By Emily Christensen
WHILE OTHER 10-YEAR-OLD BOYS were dreaming of the day they would make it big in the NBA, Jacob Oswald ’10 was busy cultivating a lofty dream of his own. Instead of sweating it out on the court, he wanted to be the man on the sidelines calling all the shots.
A chance meeting with Mike Procopio, the player development coordinator for the Dallas Mavericks, during a basketball camp on the Wartburg campus turned out to be the connection he needed to break into the big leagues.
Last summer, Procopio took to Twitter seeking new candidates for the Mavs’ player development internship program. Oswald landed a coveted interview during the NBA Summer League in Las Vegas.
Today, he splits time between Dallas and Waverly, where his wife, Kendra Christensen Oswald ’08, still lives.
On the court, he facilitates individual and group skill development workouts, primarily working with young and newly acquired players.
“On a game day, we go in early in the morning, do some individual workouts with the younger guys, then move into the full team, and we just rebound and make sure things run smoothly,” he said. “Then we come back in a few hours before the game for more individual, on-the-floor work to get used to the arena and lighting.”
Off the court, he charts workouts and progress reports on the young players that are sent straight to the big boss: Mavericks owner and well-known investor Mark Cuban.
Though he tries to stay cool about his new surroundings, sometimes it’s hard not to get caught up in the moment.
“The first real ‘wow’ moment would have been when Dirk (Nowitzki) walked in the practice gym at the start of training camp,” Oswald said. “Seeing him come down the stairs, knowing that this is a guy who is probably the best international basketball player of all time. He’s sixth in all-time scoring. He’s probably going to be a first-time Hall of Fame nominee. It was a pretty cool moment. Outside of that, though, I try to remember the job that I am here to do and just do it to the best of my ability.”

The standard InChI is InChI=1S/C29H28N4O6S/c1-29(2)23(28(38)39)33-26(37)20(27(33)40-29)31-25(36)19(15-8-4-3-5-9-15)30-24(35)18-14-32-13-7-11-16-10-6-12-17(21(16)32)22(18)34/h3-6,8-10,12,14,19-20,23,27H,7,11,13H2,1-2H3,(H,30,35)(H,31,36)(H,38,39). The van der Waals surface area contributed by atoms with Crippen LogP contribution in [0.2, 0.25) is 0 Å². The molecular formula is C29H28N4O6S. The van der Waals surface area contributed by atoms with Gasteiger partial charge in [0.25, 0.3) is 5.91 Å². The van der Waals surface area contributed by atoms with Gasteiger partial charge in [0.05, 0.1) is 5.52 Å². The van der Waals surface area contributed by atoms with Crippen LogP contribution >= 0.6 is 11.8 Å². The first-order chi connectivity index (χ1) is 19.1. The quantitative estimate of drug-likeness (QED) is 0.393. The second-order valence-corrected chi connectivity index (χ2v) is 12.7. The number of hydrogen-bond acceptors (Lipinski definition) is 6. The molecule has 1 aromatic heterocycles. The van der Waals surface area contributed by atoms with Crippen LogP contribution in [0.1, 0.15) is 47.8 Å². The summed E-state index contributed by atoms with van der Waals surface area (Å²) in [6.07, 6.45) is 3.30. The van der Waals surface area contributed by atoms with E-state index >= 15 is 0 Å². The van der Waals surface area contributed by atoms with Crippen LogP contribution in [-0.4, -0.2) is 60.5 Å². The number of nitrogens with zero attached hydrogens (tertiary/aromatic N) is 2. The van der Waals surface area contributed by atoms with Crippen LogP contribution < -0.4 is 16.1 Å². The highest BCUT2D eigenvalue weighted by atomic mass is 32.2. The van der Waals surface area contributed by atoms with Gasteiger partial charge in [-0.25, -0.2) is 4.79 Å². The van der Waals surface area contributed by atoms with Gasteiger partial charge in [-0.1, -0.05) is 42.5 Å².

The length of the internship depends on how far the team goes in the postseason. While Oswald was given the option of returning next season, he hasn’t made any final decisions. The Oswalds welcomed their first child in March, and the Dallas-Waverly commute doesn’t allow him to spend as much time with his family.
“I’m open to a lot of different things. Player development is really important to me, but one of my biggest goals is mentoring people and helping them achieve their dreams,” he said. “Whatever avenue I have to go down to help them do that, I’m happy to do.”
Regardless of where he lands, he knows his time with the Mavericks will help him succeed.
“I think a lot of people think professional athletes have an advantage, as far as their approach to their game,” he said. “Really, it’s not a whole lot different. They go through the same issues as any normal person might and to see how the coaches pick those players up, to get the most out of them, has been, outside of the skill work, the the biggest thing for me.”